A glass dagger plunged into the heart of the Upper East Side.”–An UES resident, 2008
Uptown boys and girls, (who are likely the parents of loft-dwelling downtown Soho types), just keep rejecting 21st century glitz even if arrives with a rockstar archtectural pedigree.
Proof? Apartments at 1055 Park are selling at 40% below asking prices. And developers are now taking a page from the enormously successful 15 Central Park West Robert Stern/Zeckendorf playbook and using limestone facades and other traditional flourishes to make even their new buildings look more old school, old money East Side.
UES buyers are different– seeking primary residences and proximity to the best schools instead of the flashy pied a terres favored by global billionaire’s with mutli-millions to park in the U.S.
The ongoing battle over the Parke-Bernet Gallery building, an austere 1950s-era limestone structure on Madison Avenue between 76th and 77th Streets, is a case in point. When the British architect Norman Foster first presented his proposal to erect a 30-story glass tower atop the existing building, many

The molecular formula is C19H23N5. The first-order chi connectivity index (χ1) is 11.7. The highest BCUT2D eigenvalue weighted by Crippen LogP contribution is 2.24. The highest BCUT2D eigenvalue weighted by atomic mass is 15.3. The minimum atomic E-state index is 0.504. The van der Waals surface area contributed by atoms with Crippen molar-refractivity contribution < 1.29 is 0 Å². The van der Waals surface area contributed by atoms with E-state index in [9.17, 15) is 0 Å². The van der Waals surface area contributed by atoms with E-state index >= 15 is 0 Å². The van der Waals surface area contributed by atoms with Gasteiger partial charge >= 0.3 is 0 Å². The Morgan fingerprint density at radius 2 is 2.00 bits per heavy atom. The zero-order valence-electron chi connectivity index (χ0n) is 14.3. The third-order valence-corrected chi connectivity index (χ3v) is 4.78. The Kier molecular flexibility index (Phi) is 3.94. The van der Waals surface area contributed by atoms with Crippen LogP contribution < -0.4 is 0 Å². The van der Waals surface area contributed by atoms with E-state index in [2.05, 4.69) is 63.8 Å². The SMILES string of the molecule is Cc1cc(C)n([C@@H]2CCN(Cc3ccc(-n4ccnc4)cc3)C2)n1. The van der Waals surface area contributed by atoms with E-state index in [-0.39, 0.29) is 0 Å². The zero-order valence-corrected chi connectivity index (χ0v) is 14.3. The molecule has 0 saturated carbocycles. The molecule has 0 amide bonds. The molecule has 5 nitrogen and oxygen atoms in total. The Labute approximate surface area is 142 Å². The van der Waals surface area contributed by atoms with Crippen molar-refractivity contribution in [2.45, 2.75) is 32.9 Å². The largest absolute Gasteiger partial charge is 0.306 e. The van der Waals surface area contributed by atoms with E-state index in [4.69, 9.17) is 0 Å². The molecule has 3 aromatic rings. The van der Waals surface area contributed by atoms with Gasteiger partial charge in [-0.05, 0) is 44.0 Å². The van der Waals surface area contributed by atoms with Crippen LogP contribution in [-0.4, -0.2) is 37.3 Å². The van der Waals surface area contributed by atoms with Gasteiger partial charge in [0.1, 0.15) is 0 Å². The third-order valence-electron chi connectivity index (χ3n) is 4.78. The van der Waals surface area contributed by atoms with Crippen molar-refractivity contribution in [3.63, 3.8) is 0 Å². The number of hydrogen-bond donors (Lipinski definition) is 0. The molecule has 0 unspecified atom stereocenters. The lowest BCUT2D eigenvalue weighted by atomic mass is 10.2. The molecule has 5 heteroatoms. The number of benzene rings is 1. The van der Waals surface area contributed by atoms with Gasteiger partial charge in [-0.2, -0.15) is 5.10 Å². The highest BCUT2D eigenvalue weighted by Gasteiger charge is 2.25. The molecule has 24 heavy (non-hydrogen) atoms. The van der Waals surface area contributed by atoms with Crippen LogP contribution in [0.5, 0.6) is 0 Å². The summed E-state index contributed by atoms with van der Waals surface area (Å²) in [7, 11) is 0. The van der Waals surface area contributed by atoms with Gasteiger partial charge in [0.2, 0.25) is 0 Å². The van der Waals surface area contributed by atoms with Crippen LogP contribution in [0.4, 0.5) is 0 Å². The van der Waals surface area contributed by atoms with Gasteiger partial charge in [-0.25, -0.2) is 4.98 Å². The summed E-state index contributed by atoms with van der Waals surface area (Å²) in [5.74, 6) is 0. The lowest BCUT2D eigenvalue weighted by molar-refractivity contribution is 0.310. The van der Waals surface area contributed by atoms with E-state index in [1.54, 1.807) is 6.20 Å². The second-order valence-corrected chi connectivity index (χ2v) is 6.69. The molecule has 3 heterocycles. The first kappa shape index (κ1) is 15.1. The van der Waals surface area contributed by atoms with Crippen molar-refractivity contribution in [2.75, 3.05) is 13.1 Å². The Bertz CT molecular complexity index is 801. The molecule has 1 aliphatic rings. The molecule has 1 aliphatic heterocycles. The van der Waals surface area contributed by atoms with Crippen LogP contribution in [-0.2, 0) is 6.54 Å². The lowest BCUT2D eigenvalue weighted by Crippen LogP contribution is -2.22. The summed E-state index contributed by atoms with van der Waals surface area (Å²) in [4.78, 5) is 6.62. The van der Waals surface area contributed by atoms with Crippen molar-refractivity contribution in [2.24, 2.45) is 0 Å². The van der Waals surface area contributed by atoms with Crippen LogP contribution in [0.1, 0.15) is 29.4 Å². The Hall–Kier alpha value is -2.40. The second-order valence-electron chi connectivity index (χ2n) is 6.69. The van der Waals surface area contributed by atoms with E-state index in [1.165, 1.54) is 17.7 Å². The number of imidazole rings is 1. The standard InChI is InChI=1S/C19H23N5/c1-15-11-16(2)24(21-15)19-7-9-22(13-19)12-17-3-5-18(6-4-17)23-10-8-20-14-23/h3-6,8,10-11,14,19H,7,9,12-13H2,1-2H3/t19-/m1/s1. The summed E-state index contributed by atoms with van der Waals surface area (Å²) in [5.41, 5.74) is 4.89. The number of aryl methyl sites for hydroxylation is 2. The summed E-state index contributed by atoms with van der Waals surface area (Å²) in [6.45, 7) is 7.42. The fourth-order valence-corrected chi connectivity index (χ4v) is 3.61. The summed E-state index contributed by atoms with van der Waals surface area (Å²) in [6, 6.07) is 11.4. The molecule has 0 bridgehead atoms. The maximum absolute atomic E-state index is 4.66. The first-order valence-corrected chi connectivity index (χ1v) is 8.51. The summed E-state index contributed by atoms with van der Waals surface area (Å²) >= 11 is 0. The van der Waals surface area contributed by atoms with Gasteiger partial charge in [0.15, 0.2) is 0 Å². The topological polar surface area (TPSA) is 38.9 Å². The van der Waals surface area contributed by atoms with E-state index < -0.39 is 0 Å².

neighborhood residents were outraged. “A glass dagger plunged into the heart of the Upper East Side,” one said.
Neighborhood resident, author Tom Wolfe testified at a public hearing in 2008 that: “980 Madison is in the heart of the Upper East Side historic district and it does not need this additional structure. I think it is incumbent upon the developers to ask Mr. Foster to roam through the great archives of architectural history, or architectural future, and come up with something that has more meaning with the Upper East Side.”
A year later (2009) the Landmarks Preservation Commission approved a modified plan for a smaller tower to be built there, above the Parke-Bernet Galleries building. An official from Mr. Rosen’s company, RFR, said Thursday that the company had no construction plans at the site for the moment.
Billy Joel And Christie Brinkley, Uptown Girl (VIDEO) 1983: